Bronze-Age Mass Grave Discovery Provides Glimpse Into The Gruesome Murders Of A Family

Photograph of the Koszyce mass grave. Tomasz Konopka et al 2016, CC BY 4.0

An international team of archeologists has conducted DNA analysis on 15 skeletons discovered in a mass grave in 2011 near the city of Koszyce in Southern Poland. Thanks to the genomic information, the team was able to reconstruct the relationships between the skeletons as well as what may have happened 5,000 years ago.

The deceased individuals were part of the same extended family group that belonged to the Globular Amphora culture, known for placing spherical pottery in their graves. They died between 2880-2776 BCE at the beginning of the Bronze Age. The people in the mass grave were all brutally killed with blows to the head and yet they were buried with great care. This paints a particular picture for the archeologists.

Among the victims, there were five adult females, four adult males, two girls, and four boys. They all had brown eyes, brown or dark blond hair, and medium-to-dark skin. Based on how they were placed next to each other, they were all closely related, with several first- or second-degree kinships among them. Siblings were buried next to each other and one of the mothers was placed cradling her young son, which the archeologists estimated to be between 1.5 and 2 years old.

Absent from the grave are fathers and older men. The researchers believe they were the ones who carefully buried the bodies in the grave, suggesting nuclear and extended families were crucial structures in prehistoric societies.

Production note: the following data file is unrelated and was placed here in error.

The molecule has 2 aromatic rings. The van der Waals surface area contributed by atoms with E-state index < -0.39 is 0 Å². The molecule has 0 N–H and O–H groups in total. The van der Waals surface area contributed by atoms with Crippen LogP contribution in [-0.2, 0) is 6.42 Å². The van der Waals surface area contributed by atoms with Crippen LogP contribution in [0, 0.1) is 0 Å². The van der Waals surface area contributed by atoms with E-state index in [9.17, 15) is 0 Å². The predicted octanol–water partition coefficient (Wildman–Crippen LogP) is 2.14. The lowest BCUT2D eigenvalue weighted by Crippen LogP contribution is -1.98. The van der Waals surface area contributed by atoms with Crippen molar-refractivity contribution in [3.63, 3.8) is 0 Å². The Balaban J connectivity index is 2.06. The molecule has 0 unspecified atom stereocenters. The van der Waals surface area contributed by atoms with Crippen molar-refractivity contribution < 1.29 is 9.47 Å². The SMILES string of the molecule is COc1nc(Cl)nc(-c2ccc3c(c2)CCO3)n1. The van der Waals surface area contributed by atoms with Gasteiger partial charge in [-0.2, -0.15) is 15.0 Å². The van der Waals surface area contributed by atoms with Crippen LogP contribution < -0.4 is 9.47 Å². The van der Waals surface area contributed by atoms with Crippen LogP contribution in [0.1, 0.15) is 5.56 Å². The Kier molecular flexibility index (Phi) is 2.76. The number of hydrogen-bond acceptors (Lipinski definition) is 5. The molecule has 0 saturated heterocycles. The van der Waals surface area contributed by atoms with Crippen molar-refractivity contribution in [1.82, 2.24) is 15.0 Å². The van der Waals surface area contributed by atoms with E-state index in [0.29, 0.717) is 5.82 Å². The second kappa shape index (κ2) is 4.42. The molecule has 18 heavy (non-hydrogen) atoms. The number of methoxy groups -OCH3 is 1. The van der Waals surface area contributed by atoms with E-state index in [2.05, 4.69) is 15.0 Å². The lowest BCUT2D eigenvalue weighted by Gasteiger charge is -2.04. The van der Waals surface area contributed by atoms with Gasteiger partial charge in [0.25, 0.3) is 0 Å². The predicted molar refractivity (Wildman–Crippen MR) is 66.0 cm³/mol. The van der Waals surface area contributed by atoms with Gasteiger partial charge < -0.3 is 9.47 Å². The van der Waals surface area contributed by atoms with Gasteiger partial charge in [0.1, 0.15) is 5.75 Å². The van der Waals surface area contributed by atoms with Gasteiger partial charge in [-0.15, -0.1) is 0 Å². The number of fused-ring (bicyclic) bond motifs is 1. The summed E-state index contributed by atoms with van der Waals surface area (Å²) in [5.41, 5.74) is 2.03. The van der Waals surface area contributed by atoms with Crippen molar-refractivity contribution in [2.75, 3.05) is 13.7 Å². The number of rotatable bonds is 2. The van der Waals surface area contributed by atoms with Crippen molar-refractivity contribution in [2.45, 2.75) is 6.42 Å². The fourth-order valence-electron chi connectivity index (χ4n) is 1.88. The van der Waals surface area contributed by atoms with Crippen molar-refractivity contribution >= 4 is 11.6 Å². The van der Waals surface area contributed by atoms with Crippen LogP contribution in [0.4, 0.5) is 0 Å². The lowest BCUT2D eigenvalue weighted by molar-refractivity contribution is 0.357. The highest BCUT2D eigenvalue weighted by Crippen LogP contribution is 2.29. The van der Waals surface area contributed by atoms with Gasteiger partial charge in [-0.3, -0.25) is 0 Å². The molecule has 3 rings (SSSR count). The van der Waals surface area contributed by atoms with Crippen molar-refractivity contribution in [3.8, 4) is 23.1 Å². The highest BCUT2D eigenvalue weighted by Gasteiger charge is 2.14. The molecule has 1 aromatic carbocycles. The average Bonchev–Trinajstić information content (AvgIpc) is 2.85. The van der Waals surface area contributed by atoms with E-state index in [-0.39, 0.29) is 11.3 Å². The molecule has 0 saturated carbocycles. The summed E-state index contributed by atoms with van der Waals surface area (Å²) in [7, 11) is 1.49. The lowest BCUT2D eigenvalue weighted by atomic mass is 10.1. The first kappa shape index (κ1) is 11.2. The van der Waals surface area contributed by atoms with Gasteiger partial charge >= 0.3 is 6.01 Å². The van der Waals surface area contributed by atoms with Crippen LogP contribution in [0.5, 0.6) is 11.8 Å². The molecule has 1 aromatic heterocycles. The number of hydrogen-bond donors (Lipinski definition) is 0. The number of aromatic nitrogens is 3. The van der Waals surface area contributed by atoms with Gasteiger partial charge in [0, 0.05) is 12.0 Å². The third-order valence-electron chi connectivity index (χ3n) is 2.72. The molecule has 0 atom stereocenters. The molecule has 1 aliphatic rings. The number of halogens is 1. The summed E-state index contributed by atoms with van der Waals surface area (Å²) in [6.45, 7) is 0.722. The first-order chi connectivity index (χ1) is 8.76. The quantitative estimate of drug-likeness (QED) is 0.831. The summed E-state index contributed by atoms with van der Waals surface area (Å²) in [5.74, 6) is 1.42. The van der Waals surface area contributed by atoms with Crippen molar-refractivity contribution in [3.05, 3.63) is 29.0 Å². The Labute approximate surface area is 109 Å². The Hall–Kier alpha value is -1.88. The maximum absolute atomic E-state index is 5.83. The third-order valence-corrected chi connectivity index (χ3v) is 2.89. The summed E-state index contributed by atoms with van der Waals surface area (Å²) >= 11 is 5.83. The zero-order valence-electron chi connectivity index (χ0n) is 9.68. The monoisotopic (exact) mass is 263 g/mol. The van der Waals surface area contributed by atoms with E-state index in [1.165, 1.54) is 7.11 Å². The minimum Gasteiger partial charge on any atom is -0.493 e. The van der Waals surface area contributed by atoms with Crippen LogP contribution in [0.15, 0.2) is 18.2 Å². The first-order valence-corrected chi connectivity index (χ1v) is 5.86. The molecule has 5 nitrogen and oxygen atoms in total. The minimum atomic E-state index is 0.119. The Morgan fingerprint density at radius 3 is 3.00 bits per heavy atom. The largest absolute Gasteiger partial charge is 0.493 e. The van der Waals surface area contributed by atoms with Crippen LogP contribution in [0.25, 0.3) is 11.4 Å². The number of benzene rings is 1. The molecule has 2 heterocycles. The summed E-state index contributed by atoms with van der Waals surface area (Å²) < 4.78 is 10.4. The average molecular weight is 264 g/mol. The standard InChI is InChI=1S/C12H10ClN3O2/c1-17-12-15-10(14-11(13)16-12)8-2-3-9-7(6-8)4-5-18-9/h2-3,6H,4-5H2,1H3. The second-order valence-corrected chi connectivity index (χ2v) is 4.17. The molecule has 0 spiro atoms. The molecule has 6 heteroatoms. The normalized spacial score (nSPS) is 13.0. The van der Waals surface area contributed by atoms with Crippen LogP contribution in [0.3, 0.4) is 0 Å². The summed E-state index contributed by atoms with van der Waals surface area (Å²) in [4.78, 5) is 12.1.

“Brutal events such as the family massacre documented in the Koszyce burial may have been all too common in the unstable, tumultuous centuries at the beginning of the third millennium BCE,” wrote the authors in the study published in the Proceedings of the National Academy of Sciences

“However, along with all the violence and aggression illustrated by the Koszyce find, our study also demonstrates the strong sense of family affiliation and cohesion that prevailed among this group of people. From the careful positioning of the bodies in the grave, it is clear that both nuclear and extended family relations were key to how people organized their lives, and that these relations represented major, normative values in Globular Amphora communities of this period.”

Researchers found little evidence for who the assailers were, but they have possible suspects in mind. The age of the mass grave is consistent with the decline of the Globular Amphora culture and the rise of the Corded Ware culture, which eventually ended up dominating large areas of prehistoric Europe. The massacre might be the gruesome ending of a conflict between neighboring groups.

[H/T: Science]


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